If an individual expresses thought of self-harm or harm to another person, this typically results admission to an acute psychiatric treatment facility. Admission to an acute psychiatric care facility can be on a voluntary or involuntary basis. In the U.S., most states have laws addressing civil commitment or involuntary admission (Videbeck, 2020). Typically, these laws allow detaining for 48-72 hours, until a legal determination can be made as to the individual’s threat of harm to themselves or others (Videbeck, 2020).


Individuals verbalizing suicidal thoughts are typically admitted to an in-patient psychiatric treatment facility. Upon admission to an acute care facility, patients and their belongings are searched. Acute care organizations typically have policies that delineate unsafe items (e.g., sharp objects, shoelaces, belts, and lighters). Generally, they are issued a hospital gown or scrubs and their belongings are stored until they are discharged from the facility. Single use personal care items are issued on an as needed basis by the facility. Within the acute care environment, nurses should use suicide safety precautions with individuals verbalizing suicidal thoughts. The goal is to ensure a safe environment for the patient.

The goal of suicide safety precautions is to ensure a safe environment.


Videbeck (2020) provides guidance on implementing suicide safety precautions. Depending on the organization’s policy, these precautions may include:

  • Removal of any items that could be used for harm (e.g., sharp objects, belts, shoelaces, metal objects, pens/pencils, clothing with drawstrings)
  • One-to-one observation (i.e., in direct sight by staff at all times)
  • Other considerations: finger foods for meals, no private rooms


Interventions specific to aggression and violence entail careful consideration of the patient’s legal right to a least restrictive environment to meet their needs (Videbeck, 2020). Least restrictive environment has two main implications.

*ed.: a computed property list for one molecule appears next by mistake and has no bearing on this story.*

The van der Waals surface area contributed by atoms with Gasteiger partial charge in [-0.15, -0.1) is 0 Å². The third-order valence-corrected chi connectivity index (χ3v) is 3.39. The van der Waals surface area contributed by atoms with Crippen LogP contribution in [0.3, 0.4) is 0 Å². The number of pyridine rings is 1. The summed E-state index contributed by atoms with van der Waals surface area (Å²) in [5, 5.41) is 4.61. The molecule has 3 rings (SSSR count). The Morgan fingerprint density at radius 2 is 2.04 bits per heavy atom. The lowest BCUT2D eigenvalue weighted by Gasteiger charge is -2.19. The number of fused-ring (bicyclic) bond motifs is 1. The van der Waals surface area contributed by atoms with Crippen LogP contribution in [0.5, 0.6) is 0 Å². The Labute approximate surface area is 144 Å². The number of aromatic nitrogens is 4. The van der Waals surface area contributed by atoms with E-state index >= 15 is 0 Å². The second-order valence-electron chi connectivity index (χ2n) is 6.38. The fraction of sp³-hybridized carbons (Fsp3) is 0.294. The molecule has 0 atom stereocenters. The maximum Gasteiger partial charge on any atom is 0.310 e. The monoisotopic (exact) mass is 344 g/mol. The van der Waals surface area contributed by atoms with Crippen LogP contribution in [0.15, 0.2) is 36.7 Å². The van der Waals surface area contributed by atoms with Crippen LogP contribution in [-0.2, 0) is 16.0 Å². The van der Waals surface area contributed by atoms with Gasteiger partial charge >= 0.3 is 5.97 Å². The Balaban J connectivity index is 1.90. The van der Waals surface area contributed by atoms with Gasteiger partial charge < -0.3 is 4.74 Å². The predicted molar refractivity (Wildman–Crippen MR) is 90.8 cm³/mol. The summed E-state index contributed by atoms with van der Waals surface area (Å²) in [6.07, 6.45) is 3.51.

1. If outpatient treatment is sufficient, inpatient treatment is not warranted
  2. Restraints and seclusion are only used if absolutely necessary (Videbeck, 2020).

How can nurses manage aggressive behavior?

Always make sure to follow institutional policy for management of aggressive or violent patients. Below is an outline of the steps nurses can use to intervene with an aggressive patient (Videbeck, 2020). When reading over these steps, picture a ladder to remind you that these are progressive interventions and uphold the patient’s right to a least restrictive environment. Meaning, if verbal de-escalation (the bottom rung of the ladder) is sufficient in averting violent behavior there is no need to continue intervention progression, including use of restraints (the highest rung of the ladder).

Patients have a right to a least restrictive environment.


  1. Ensure scene safety, when in doubt do not act alone
  2. Attempt verbal de-escalation-use a calm, firm voice
  3. Direct the patient to take a voluntary time-out in a quiet area
  4. Inform the patient aggressive behavior is not acceptable
  5. Offer PRN medications to help the patient return to a calm state (e.g., Lorazepam)
  6. Provide a “show of force/strength” (i.e., gather 4-6 team members to remain in sights with patient interactions; this may be enough to take control of the situation. If the patient continues to escalate to violent behavior, these staff will help to ensure safety should restraints and/or seclusion become necessary
  7. Use of restraint and/or seclusion per institutional policy with a consideration for the Joint Commission standards
  8. Debrief: Ask the patient about any triggers and alternatives to avoid future patient violent behavior; hold a debriefing session for all involved staff to discuss elements of the situation that were handled well, needed improvement, and any ideas to enhance defusing (Videbeck, 2020).